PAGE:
Watch the 747 SuperTanker Fight California Wildfires
This post contains references to products from one or more of our advertisers. We may receive compensation when you click on links to those products. For an explanation of our Advertising Policy, visit this page.
The deadly wildfires raging in California are still blazing, with more than 20,000 people evacuated, at least 1,500 structures destroyed and 100 people in the hospital with fire-related injuries — and 10 dead.
There’s a long way to go to put out the fires, but now the firefighters have serious air support. The biggest you can get, in fact.
Capable of dumping 19,600 gallons — nearly double its closest aerial firefighting colleague — of water or fire retardant, the world’s only Boeing 747 SuperTanker is in Sacramento and is running missions over the California fires.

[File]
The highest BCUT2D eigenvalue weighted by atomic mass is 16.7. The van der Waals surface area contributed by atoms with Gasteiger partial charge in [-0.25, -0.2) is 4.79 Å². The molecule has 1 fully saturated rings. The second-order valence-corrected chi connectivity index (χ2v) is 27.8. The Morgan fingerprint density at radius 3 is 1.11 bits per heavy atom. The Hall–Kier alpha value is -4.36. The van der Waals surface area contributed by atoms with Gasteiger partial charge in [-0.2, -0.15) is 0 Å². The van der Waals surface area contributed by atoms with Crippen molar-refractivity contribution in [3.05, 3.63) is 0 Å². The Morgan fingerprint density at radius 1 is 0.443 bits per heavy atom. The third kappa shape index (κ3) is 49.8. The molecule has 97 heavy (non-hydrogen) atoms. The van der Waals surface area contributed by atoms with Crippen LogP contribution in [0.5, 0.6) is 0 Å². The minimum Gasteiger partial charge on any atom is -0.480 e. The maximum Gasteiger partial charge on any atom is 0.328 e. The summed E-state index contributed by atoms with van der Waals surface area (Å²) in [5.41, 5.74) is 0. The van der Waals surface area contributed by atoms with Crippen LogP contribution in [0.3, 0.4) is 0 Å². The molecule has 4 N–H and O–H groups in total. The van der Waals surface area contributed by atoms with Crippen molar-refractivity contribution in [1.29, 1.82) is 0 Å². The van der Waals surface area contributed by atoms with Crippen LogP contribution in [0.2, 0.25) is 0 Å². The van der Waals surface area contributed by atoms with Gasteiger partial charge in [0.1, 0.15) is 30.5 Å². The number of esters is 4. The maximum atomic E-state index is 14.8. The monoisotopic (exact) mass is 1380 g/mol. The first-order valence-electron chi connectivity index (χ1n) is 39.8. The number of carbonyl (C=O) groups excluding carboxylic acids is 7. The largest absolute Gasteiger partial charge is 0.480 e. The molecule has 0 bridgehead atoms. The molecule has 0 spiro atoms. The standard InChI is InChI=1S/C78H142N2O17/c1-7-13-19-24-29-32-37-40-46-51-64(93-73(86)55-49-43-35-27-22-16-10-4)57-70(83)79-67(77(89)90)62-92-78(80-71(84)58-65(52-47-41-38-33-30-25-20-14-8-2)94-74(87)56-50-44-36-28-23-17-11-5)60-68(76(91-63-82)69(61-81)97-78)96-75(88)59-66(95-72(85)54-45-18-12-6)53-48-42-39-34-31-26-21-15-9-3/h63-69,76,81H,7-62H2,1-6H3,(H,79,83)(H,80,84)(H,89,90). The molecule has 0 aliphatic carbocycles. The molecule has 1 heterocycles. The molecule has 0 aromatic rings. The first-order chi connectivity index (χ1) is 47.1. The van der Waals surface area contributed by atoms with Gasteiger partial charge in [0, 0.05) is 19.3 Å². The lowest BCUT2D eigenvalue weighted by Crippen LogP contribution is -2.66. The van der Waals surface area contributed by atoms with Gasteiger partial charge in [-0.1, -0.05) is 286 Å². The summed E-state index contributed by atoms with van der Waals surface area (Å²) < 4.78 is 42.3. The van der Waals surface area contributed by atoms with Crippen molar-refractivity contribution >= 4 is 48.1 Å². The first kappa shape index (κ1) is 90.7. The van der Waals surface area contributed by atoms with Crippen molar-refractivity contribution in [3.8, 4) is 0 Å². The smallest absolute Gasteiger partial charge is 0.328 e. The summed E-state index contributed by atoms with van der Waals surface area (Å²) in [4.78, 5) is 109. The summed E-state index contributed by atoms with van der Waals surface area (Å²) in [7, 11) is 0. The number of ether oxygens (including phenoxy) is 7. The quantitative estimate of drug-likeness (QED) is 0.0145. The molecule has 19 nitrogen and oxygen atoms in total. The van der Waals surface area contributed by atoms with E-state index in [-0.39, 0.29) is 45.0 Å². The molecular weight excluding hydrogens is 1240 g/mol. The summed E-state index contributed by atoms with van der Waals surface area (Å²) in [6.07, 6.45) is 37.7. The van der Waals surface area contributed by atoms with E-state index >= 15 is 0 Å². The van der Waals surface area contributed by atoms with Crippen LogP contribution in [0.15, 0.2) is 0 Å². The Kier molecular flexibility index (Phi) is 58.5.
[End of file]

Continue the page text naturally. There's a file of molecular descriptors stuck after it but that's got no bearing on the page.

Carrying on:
On Monday alone, the one-of-its-kind aircraft performed six missions to dump fire retardant over threatened areas. One of these was recorded by the local ABC station:
Originally built as a passenger jet for Japan Airlines (registration JA8086), the 26-year old 747-400 was converted into a supertanker and re-registered as N492EV in 2012. In January 2016, the aircraft was re-registered yet again with the tail number it bears today, N744ST — a fitting registration for the 747-400 (744) SuperTanker (ST).
Not only does the supertanker have incredibly large tanks — 4 to 6 times larger than the other aircraft contracted by California to fight these fires — it also is able to refill and take off for its next mission in a hurry. It’s reportedly able to refill in just 30 minutes, and we can see on FlightRadar24 that the aircraft was on the ground an average of just 60 minutes between its six flights:
Nicknamed The Spirit of John Muir, after the great naturalist, the SuperTanker is now deployed to fight fires affecting Muir’s beloved redwoods, right around the corner from Muir Woods National Monument.
Here’s a video of a test run by the incredible aircraft: